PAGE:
Make It Funky promotes breaks parties around the city, so it seemed safe to assume that Mat the Alien would play contemporary breakbeat records as headliner for the party Saturday night on the top floor of the El Mocambo . Instead he played a set dominated by classic funk, spinning much of it off old 45s but cutting and scratching his way through the material in such a way that you could easily be fooled into thinking you were hearing modern remixes.
When DJing records with live drummers, it's always a struggle to mix tightly, but Mat made it look easy, rarely letting more than a minute play before transitioning to the next track.
His technical skills were no surprise, considering he's been a judge at DMC turntablist competitions for the past five years. Thankfully, instead of giving in to the urge to show off his fast fingers, he used his talents to put together a set that was musical and funky, rather than just flashy.
Much of the upstairs of the El Mo still looks improvised and in transition, but it's slowly coming together as a half-decent venue. There's now a back room with a separate sound system and bar, which gives it more flexibility for promoters and doesn't seem to have taken much space from the main room. In fact, unless someone points it out to you, you probably wouldn't even know it was there.
Many happy Returns
Return To New York celebrated one year of eclectic electro/rock parties Friday night at the Mod Club Theatre , with special guests Tommie Sunshine and JD Samson (of Le Tigre fame).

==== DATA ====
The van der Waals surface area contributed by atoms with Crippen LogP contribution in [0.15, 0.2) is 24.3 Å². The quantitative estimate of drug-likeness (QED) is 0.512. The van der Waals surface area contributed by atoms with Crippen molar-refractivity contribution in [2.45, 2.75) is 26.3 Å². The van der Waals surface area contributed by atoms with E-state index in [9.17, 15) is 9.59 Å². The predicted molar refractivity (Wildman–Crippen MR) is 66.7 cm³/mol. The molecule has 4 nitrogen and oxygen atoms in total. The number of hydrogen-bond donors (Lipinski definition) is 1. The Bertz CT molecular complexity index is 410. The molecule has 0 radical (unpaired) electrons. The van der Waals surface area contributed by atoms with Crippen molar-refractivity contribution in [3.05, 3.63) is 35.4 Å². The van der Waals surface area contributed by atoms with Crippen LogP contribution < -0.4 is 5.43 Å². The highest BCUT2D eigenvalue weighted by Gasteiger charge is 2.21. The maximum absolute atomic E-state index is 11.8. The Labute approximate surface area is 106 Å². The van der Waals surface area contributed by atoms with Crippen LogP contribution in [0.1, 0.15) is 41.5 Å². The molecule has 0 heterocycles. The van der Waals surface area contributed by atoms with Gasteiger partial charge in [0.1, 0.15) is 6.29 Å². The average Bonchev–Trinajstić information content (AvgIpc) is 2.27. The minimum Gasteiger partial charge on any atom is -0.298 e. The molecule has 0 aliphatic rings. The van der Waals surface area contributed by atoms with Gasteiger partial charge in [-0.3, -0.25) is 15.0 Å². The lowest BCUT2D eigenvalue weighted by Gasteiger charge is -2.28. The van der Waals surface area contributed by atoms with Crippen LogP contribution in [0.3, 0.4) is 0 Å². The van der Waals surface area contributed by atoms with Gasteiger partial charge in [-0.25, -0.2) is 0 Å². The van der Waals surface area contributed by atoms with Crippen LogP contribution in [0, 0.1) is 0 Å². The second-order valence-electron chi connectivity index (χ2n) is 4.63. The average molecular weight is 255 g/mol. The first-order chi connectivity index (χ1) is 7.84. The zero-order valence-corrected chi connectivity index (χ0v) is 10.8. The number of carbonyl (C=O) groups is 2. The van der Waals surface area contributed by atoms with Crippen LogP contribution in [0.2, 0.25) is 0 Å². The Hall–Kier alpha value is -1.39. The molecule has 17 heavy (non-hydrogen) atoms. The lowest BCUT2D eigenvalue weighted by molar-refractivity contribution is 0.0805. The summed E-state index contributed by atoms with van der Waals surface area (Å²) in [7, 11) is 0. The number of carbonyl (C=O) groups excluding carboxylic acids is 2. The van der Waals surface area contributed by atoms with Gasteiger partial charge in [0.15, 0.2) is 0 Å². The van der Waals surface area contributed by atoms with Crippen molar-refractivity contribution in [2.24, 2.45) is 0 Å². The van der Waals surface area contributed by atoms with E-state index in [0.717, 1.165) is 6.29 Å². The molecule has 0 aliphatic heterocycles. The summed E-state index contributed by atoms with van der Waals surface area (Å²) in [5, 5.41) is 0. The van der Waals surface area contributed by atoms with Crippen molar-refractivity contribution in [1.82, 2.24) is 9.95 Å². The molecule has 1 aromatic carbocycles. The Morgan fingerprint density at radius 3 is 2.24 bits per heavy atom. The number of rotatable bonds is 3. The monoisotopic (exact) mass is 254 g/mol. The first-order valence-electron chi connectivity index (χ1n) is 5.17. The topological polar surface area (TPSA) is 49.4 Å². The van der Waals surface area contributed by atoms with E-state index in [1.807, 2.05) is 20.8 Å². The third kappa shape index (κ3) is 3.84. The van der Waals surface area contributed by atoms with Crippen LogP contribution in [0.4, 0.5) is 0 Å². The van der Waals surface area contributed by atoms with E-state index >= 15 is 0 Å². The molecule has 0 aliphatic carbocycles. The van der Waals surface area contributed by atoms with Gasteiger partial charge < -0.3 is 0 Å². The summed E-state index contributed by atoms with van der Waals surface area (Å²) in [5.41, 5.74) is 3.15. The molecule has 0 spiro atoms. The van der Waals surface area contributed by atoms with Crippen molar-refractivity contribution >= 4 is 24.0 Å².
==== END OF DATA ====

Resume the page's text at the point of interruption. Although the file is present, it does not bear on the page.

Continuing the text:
RTNY is sort of a worldwide party franchise, started by 80s icon Arthur Baker in London, and hosted locally by AD/D . Part of the original concept was to have people from well-known bands DJing alongside actual DJs -- a nice idea but one that often results don't-quit-your-day-job performances.
Fortunately, JD Samson, though maybe not a technically innovative DJ, still managed to rock the crowd quite successfully. Granted, playing Hollaback Girl won't win her any underground cool points, but the crowd on the dance floor sure ate it up. So much so that the stage became its own dance floor crammed with random partiers, to the point where you wondered if security were going to freak out and start throwing them back into the crowd. Surprisingly, they didn't.
Tommie Sunshine is better known for DJing than Samson, even if his long hair, beard and sunglasses look more like a tribute to ZZ Top. Despite his more developed technical skills, it looked like Samson got more of a reaction from the crowd, possibly because of the rock-star factor but also likely due to her willingness to play big, recognizable pop tunes.
Not so goods
Started off Friday night at Supermarket , where resident John Kong warmed up the crowd with soul, nu-jazz and funk in preparation for an appearance by the Montreal-based duo the Goods (aka Andy Williams and Scott C ).
By the time Williams stepped up to the booth, the place was quite busy and ready to get down. Perhaps the team had another impression of how mellow the event was going to be, because instead of upbeat jazzy sounds they decided to focus on quirky and generally sleepy instrumental hiphop, making little effort to mix between tracks.
This might have been okay for a little while, but it became evident that the mood was going to last all evening -- fine for a Monday night, but the wrong way to go on a busy Friday after midnight.